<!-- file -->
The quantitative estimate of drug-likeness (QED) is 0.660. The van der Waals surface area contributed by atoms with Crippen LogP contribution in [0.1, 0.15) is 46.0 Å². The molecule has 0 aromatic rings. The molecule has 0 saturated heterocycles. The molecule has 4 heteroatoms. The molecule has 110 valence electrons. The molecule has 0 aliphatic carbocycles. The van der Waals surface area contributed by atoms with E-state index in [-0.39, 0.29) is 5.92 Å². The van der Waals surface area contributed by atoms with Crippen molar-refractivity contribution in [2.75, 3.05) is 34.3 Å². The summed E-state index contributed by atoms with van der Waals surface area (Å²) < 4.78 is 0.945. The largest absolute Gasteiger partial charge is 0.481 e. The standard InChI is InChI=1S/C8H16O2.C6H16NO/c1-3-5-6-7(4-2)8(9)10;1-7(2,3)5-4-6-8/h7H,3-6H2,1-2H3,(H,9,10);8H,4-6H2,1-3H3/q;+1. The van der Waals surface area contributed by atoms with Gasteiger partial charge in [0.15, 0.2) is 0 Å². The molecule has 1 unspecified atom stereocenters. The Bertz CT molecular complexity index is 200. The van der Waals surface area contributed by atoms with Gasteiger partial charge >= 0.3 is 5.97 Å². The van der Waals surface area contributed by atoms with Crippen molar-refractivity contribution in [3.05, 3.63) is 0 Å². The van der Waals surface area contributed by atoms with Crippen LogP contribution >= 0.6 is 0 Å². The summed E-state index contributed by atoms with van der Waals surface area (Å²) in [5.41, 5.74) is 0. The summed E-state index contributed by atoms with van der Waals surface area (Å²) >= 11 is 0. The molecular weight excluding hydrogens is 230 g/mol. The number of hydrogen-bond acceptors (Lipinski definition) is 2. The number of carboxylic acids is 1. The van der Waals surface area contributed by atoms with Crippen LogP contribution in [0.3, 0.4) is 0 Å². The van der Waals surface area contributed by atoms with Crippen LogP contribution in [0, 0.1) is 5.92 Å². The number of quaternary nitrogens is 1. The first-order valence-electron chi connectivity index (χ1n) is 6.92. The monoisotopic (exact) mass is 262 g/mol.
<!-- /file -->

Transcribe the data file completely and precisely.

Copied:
The quantitative estimate of drug-likeness (QED) is 0.660. The van der Waals surface area contributed by atoms with Crippen LogP contribution in [0.1, 0.15) is 46.0 Å². The molecule has 0 aromatic rings. The molecule has 0 saturated heterocycles. The molecule has 4 heteroatoms. The molecule has 110 valence electrons. The molecule has 0 aliphatic carbocycles. The van der Waals surface area contributed by atoms with E-state index in [-0.39, 0.29) is 5.92 Å². The van der Waals surface area contributed by atoms with Crippen molar-refractivity contribution in [2.75, 3.05) is 34.3 Å². The summed E-state index contributed by atoms with van der Waals surface area (Å²) < 4.78 is 0.945. The largest absolute Gasteiger partial charge is 0.481 e. The standard InChI is InChI=1S/C8H16O2.C6H16NO/c1-3-5-6-7(4-2)8(9)10;1-7(2,3)5-4-6-8/h7H,3-6H2,1-2H3,(H,9,10);8H,4-6H2,1-3H3/q;+1. The van der Waals surface area contributed by atoms with Gasteiger partial charge in [0.15, 0.2) is 0 Å². The molecule has 1 unspecified atom stereocenters. The Bertz CT molecular complexity index is 200. The van der Waals surface area contributed by atoms with Gasteiger partial charge >= 0.3 is 5.97 Å². The van der Waals surface area contributed by atoms with Crippen molar-refractivity contribution in [3.05, 3.63) is 0 Å². The van der Waals surface area contributed by atoms with Crippen LogP contribution >= 0.6 is 0 Å². The summed E-state index contributed by atoms with van der Waals surface area (Å²) in [5.41, 5.74) is 0. The summed E-state index contributed by atoms with van der Waals surface area (Å²) >= 11 is 0. The molecular weight excluding hydrogens is 230 g/mol. The number of hydrogen-bond acceptors (Lipinski definition) is 2. The number of carboxylic acids is 1. The van der Waals surface area contributed by atoms with Crippen LogP contribution in [0.3, 0.4) is 0 Å². The van der Waals surface area contributed by atoms with Crippen LogP contribution in [0, 0.1) is 5.92 Å². The number of quaternary nitrogens is 1. The first-order valence-electron chi connectivity index (χ1n) is 6.92. The monoisotopic (exact) mass is 262 g/mol.